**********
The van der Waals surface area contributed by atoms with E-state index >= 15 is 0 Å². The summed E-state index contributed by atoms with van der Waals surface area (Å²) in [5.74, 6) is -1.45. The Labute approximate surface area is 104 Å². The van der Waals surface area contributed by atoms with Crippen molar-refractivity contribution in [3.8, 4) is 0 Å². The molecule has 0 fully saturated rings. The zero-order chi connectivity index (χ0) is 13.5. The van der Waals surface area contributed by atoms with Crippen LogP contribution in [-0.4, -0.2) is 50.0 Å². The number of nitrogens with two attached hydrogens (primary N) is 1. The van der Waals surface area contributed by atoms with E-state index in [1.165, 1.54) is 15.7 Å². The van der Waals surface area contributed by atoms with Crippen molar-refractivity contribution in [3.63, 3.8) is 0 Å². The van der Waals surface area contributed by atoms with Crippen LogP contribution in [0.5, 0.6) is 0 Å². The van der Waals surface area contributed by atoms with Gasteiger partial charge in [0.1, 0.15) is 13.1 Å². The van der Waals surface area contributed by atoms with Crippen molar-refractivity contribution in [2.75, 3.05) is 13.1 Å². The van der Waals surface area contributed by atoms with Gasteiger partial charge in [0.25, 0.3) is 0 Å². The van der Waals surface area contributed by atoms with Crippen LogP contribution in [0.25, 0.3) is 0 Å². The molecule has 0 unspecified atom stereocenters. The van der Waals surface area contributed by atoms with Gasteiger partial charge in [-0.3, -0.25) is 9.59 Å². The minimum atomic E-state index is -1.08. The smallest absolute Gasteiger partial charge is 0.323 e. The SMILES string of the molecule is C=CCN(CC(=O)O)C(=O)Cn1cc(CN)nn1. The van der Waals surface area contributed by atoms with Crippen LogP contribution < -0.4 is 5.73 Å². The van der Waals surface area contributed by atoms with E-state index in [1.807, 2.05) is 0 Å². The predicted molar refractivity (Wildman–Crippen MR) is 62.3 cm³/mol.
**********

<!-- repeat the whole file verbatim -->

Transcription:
The van der Waals surface area contributed by atoms with E-state index >= 15 is 0 Å². The summed E-state index contributed by atoms with van der Waals surface area (Å²) in [5.74, 6) is -1.45. The Labute approximate surface area is 104 Å². The van der Waals surface area contributed by atoms with Crippen molar-refractivity contribution in [3.8, 4) is 0 Å². The molecule has 0 fully saturated rings. The zero-order chi connectivity index (χ0) is 13.5. The van der Waals surface area contributed by atoms with Crippen LogP contribution in [-0.4, -0.2) is 50.0 Å². The number of nitrogens with two attached hydrogens (primary N) is 1. The van der Waals surface area contributed by atoms with E-state index in [1.165, 1.54) is 15.7 Å². The van der Waals surface area contributed by atoms with Crippen molar-refractivity contribution in [3.63, 3.8) is 0 Å². The van der Waals surface area contributed by atoms with Crippen LogP contribution in [0.5, 0.6) is 0 Å². The van der Waals surface area contributed by atoms with Gasteiger partial charge in [0.1, 0.15) is 13.1 Å². The van der Waals surface area contributed by atoms with Crippen molar-refractivity contribution in [2.75, 3.05) is 13.1 Å². The van der Waals surface area contributed by atoms with Gasteiger partial charge in [0.25, 0.3) is 0 Å². The van der Waals surface area contributed by atoms with Crippen LogP contribution in [0.25, 0.3) is 0 Å². The molecule has 0 unspecified atom stereocenters. The van der Waals surface area contributed by atoms with Gasteiger partial charge in [-0.3, -0.25) is 9.59 Å². The minimum atomic E-state index is -1.08. The smallest absolute Gasteiger partial charge is 0.323 e. The SMILES string of the molecule is C=CCN(CC(=O)O)C(=O)Cn1cc(CN)nn1. The van der Waals surface area contributed by atoms with Crippen LogP contribution < -0.4 is 5.73 Å². The van der Waals surface area contributed by atoms with E-state index in [1.807, 2.05) is 0 Å². The predicted molar refractivity (Wildman–Crippen MR) is 62.3 cm³/mol.